Frequently Asked Questions
Time to answer a few (soon-to-be) common questions about Terran.
Is this yet another “dark and gritty” attempt at a beloved franchise?
Short answer: no. There’s a difference between being realistic, and being dark & gritty.
I’ll go in depth about this very point in tomorrow’s post, but suffice it to say that Terran is not trying to be Battlestar Galactica: Starfleet Edition (or the awkwardly bleak Star Trek Renegades).
Is this set in the Bad Robot/NuTrek-verse?
The Terran pilot works in both the prime or new timeline.
Though if there’s a new Star Trek series made in the coming decade, it will probably be set in the NuTrek-verse.
Yes, I’m saying that in full knowledge of the different TV/movie copyright holders (CBS v. Paramount).
Isn’t the franchise called STAR Trek for a reason? And by reason I mean STARS.
I personally believe the Star Trek franchise is about one thing: exploration.
Whether that literally means exploring the stars, or more metaphorically an exploration of humanity, that’s up to the shows (and, to various degrees, the movies).
After 700+ episodes, I do think that taking the literal concept of a trek throughout the stars is a bit tiring, especially for a “new take”.
Sure, you could do a show in the 25th century. The ships would be sleeker, maybe there’d be a Romulan on board or something. It would basically be “the NEXT next generation”. But it wouldn’t feel new, and would be compared ad nauseam to its 90s counterpart.
One of the reasons the television franchise started to burn out (even before Enterprise) was because of a lack of drive, and novelty factor. There are only so many “reactor failure” stories.
Terran, to me, still fits the above description. It’s ultimately closer to what Deep Space 9 brought to the table: real and (hopefully) interesting situations with a backdrop of human introspection. It’s self-exploration (or self-reflection).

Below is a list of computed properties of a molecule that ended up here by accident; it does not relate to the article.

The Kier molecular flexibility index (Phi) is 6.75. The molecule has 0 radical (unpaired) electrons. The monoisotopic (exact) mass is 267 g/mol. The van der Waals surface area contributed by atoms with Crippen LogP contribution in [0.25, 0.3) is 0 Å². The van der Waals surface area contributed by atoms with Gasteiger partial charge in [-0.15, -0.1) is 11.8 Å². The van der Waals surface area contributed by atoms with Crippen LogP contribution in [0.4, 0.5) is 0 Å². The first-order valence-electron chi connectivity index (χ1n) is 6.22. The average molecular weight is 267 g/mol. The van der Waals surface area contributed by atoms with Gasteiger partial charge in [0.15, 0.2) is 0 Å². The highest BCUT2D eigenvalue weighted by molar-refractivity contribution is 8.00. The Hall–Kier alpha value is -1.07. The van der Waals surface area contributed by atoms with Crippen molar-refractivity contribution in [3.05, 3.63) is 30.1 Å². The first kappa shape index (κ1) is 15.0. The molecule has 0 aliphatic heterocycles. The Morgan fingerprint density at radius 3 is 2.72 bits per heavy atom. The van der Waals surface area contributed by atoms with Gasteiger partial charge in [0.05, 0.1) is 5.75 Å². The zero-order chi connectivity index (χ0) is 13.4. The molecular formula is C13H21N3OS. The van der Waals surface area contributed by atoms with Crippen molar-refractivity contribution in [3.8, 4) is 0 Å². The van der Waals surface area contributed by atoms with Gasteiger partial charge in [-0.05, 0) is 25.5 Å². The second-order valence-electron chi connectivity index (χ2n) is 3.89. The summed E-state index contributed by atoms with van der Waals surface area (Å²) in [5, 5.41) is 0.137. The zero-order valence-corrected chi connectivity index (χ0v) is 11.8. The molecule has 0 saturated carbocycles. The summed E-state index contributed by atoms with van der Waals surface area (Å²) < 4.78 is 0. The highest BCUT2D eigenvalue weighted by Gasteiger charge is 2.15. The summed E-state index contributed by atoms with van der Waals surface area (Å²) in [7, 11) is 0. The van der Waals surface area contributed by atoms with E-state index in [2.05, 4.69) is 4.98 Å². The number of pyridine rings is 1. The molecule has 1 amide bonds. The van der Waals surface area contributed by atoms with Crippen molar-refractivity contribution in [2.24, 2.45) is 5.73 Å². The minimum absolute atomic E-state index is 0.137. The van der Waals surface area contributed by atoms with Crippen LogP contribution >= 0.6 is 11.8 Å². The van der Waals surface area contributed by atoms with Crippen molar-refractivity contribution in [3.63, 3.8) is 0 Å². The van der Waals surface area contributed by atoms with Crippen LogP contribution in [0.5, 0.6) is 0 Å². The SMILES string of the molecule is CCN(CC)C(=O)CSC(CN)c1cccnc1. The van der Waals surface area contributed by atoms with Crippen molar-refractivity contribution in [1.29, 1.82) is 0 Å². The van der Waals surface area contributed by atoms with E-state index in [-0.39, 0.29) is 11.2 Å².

Isn’t Earth a utopia by the 23rd century?
“It’s easy to be a saint in Paradise.” — Commander Sisko (DS9 — 2×21)
It is well known that Gene Roddenberry’s uncompromising stance on a utopian version of Earth was a point of dissension and controversy among some of the shows’ writers.
The planet was barely a focal point of The Original Series. The question was more about how “evolved” humanity had become in the future.
By the time the utopian concept was being explored in the latter shows, that vision had already been challenged in the canon. In other words, it was never really explored as faithfully being the utopia. Of course, this very comment is itself a point of dissension among Star Trek fans.
TOS didn’t have to legitimately deal head-on with this vision, so there was no reason to even question it.
DS9, and Enterprise to a different extent, both wanted to explore the cost of this utopia.
And if you think The Next Generation is exempt from this contemplation, take a look at the featured Starfleet admirals on the show. There’s a reason why all of them turn out to be “bad guys”.
It’s the characters that are always striving to keep these ideals.
Maybe there’s a reason why the Earth hasn’t been a focus of Star Trek stories. Midi-chlorians, anyone?
I’d say that the equivalent to the Star Wars “Force” would actually be all the technology used in Trek. Therefore, midi-chlorians = treknobabble.
More importantly, Earth has been used at some point in every Star Trek series. It’s even my opinion that the some of the best and most compelling episodes of the entire franchise are set on Earth (or directly connected to it). Examples include:
The Next Generation: Family/The First Duty (4×02 / 5×19)
Deep Space 9: Homefront/Paradise Lost (4×11 / 4×12)
Voyager: In the Flesh/Pathfinder (5×04 / 6×10)
Enterprise: Demons/Terra Prime (4×20 / 4×21)
This is just the tip of the iceberg.
Terran is is about giving a new perspective on something that has been in the background of Star Trek for nearly half a century.
It is delving, head first, into this part of the universe, (ironically) seldom explored, but fundamental to the entire dynamic of the franchise.
I hope you’ll enjoy, and share your thoughts.